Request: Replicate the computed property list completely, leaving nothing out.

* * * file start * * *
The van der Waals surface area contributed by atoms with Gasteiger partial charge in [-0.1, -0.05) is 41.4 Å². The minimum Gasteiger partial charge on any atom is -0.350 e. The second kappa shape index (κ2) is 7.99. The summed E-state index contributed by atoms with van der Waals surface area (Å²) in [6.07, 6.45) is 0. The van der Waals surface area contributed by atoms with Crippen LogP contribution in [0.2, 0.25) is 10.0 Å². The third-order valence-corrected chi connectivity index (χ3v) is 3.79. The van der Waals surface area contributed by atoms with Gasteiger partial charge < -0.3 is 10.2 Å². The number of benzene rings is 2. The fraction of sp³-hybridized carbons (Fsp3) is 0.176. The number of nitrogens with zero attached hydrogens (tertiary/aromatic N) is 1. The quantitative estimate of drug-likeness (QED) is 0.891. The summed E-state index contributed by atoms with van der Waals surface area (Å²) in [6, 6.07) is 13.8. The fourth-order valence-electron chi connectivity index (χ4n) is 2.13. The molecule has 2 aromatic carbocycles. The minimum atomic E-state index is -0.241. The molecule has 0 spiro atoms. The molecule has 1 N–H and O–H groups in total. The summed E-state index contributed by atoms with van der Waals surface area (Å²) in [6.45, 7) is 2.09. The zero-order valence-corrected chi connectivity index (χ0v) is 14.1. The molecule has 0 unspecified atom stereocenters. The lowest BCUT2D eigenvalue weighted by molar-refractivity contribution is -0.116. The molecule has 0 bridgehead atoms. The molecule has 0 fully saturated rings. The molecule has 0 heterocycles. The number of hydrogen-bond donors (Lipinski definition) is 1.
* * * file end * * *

The van der Waals surface area contributed by atoms with Gasteiger partial charge in [-0.1, -0.05) is 41.4 Å². The minimum Gasteiger partial charge on any atom is -0.350 e. The second kappa shape index (κ2) is 7.99. The summed E-state index contributed by atoms with van der Waals surface area (Å²) in [6.07, 6.45) is 0. The van der Waals surface area contributed by atoms with Crippen LogP contribution in [0.2, 0.25) is 10.0 Å². The third-order valence-corrected chi connectivity index (χ3v) is 3.79. The van der Waals surface area contributed by atoms with Gasteiger partial charge < -0.3 is 10.2 Å². The number of benzene rings is 2. The fraction of sp³-hybridized carbons (Fsp3) is 0.176. The number of nitrogens with zero attached hydrogens (tertiary/aromatic N) is 1. The quantitative estimate of drug-likeness (QED) is 0.891. The summed E-state index contributed by atoms with van der Waals surface area (Å²) in [6, 6.07) is 13.8. The fourth-order valence-electron chi connectivity index (χ4n) is 2.13. The molecule has 2 aromatic carbocycles. The minimum atomic E-state index is -0.241. The molecule has 0 spiro atoms. The molecule has 1 N–H and O–H groups in total. The summed E-state index contributed by atoms with van der Waals surface area (Å²) in [6.45, 7) is 2.09. The zero-order valence-corrected chi connectivity index (χ0v) is 14.1. The molecule has 0 unspecified atom stereocenters. The lowest BCUT2D eigenvalue weighted by molar-refractivity contribution is -0.116. The molecule has 0 bridgehead atoms. The molecule has 0 fully saturated rings. The molecule has 0 heterocycles. The number of hydrogen-bond donors (Lipinski definition) is 1.